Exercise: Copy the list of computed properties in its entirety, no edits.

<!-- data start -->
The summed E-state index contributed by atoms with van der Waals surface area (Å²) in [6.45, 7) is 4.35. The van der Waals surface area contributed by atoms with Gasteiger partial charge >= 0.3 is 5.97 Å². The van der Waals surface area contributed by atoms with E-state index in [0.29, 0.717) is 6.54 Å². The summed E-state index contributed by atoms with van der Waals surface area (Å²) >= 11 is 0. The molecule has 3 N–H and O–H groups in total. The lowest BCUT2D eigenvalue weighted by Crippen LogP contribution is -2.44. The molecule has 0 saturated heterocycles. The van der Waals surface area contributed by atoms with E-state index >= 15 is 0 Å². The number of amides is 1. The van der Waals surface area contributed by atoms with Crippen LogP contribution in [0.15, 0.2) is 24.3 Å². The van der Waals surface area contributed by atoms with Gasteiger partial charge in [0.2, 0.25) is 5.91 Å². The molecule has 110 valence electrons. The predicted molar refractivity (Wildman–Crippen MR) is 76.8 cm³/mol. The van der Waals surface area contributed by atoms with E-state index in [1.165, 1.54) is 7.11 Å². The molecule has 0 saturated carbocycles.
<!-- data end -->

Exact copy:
The summed E-state index contributed by atoms with van der Waals surface area (Å²) in [6.45, 7) is 4.35. The van der Waals surface area contributed by atoms with Gasteiger partial charge >= 0.3 is 5.97 Å². The van der Waals surface area contributed by atoms with E-state index in [0.29, 0.717) is 6.54 Å². The summed E-state index contributed by atoms with van der Waals surface area (Å²) >= 11 is 0. The molecule has 3 N–H and O–H groups in total. The lowest BCUT2D eigenvalue weighted by Crippen LogP contribution is -2.44. The molecule has 0 saturated heterocycles. The van der Waals surface area contributed by atoms with E-state index >= 15 is 0 Å². The number of amides is 1. The van der Waals surface area contributed by atoms with Crippen LogP contribution in [0.15, 0.2) is 24.3 Å². The van der Waals surface area contributed by atoms with Gasteiger partial charge in [0.2, 0.25) is 5.91 Å². The molecule has 110 valence electrons. The predicted molar refractivity (Wildman–Crippen MR) is 76.8 cm³/mol. The van der Waals surface area contributed by atoms with E-state index in [1.165, 1.54) is 7.11 Å². The molecule has 0 saturated carbocycles.